Sorry, I Don’t Recognize Your Name

Here I sit at the end of hospice IDT (interdisciplinary team) meeting with a sense of sadness. I feel compelled to write this entry. We have just reviewed and had a quiet moment for all the patients who have died in the last week. The list is long as usual but what saddens me the most is there are names on this list that I’ve never heard before. To be the Medical Director of a hospice and to not recognize a name is a tragedy. If this only happened once in a while it wouldn’t be so sad but it happens every week without fail. Why does this happen? It happens because so many patients and families don’t know about the benefits of hospice care. They don’t realize that hospice is about LIVING not dying. It’s about living the rest of your life on your terms, living your life with as much quality as possible, it’s about allowing your family to participate in a part of your life that will unfold no matter what we do. If you couple the above with physicians avoiding conversations related to End-of-Life Care, you get patients referred to hospice in the last hours and days of their life. I look at these names and feel regret for the patients and families as I think how much help our hospice team could have been physically, spiritually, psychologically and socially if we’d been involved during the last six months of their life. Next week I’ll have to start my apologies all over again to a list of names I’ve never seen before. “Sorry, I don’t recognize your name” I’ll be muttering under my breath as I go down the list and read the names one by one.


7 thoughts on “Sorry, I Don’t Recognize Your Name

  1. Oh hugs,. hugs. I am a fundraiser for a hospice in England. So sometimes I get to know patients as they enter the Hospice and then I see their names as the donations ‘in memory’ come in and I think ‘Oh, I recognise that name’. It’s the opposite for me I guess.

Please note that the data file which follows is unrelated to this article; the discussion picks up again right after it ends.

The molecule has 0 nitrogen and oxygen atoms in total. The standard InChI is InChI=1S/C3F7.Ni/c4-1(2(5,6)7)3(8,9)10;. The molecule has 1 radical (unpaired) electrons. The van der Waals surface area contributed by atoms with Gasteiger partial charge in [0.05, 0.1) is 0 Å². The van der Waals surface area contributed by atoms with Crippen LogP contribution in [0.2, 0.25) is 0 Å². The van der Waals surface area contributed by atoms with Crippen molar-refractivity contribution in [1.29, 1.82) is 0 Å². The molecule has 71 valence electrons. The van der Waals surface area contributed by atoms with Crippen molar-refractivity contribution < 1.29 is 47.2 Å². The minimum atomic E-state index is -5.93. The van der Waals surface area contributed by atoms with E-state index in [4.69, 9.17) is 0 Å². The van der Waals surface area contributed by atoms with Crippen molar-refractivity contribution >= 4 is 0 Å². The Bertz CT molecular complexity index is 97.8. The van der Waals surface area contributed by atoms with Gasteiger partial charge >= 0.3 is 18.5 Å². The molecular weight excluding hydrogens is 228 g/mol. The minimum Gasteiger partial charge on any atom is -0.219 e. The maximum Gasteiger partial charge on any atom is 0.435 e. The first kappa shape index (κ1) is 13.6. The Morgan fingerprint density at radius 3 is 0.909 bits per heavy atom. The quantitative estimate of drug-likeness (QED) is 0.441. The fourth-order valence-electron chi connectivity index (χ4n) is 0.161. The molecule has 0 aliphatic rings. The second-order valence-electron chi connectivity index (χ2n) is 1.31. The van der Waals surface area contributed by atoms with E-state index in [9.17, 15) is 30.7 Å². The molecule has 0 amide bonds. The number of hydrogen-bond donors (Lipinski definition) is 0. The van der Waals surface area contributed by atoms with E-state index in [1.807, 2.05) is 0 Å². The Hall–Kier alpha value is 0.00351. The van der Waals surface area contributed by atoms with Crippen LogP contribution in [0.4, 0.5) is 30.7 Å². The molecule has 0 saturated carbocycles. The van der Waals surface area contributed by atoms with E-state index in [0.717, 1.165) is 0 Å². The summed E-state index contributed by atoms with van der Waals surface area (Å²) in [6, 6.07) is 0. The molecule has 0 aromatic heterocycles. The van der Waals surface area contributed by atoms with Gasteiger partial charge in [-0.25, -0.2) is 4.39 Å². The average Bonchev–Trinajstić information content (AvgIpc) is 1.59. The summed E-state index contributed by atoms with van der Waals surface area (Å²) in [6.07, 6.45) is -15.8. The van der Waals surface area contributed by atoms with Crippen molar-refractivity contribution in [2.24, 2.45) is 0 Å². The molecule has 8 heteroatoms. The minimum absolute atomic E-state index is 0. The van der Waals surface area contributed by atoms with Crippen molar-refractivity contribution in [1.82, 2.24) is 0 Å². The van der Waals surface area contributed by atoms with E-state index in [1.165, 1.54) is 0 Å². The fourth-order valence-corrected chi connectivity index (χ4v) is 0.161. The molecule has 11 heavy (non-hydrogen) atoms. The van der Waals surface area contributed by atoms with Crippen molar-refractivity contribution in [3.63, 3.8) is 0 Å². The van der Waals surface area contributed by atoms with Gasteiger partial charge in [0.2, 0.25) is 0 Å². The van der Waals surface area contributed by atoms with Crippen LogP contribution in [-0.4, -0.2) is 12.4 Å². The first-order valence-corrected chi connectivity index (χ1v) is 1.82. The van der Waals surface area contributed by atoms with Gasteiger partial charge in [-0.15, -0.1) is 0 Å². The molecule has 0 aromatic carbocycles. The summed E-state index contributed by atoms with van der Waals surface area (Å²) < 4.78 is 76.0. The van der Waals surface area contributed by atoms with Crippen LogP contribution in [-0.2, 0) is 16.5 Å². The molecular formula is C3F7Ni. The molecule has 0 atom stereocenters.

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  3. Hello,

    I have shared the same feelings you expressed above. Sadness for those patients who we never got to really “know”, but also frustration when their referring docs/attending of record (who may have known their patients for years) decide that they no longer want to participate in their patients medical care once they enroll in hospice. If I was that patient, I would feel abandoned.

    I am both a geriatrician and a hospice and palliative medicine doc. I work at an academic medical center and in my geriatrics role we literally follow our patients wherever they are: clinic, home, nursing home, hospital, hospice.. to provide medical care. I’m also the medical director for a local hospice agency.

    I’ve always believed that the patient centered multidisciplinary approach to care is the best way to go. The nurses at the hospice agency I work with tell me that they’re having trouble getting community docs to call them back when they need to reach them to let them know of changes in their patient status but also to let them know that we would like to adjust the patient’s medicines but would like to include them in the decision making process. I’ve even had PCP’s refuse to sign their patient’s death certificates (even when the pt was only enrolled in hospice for less than 5 days).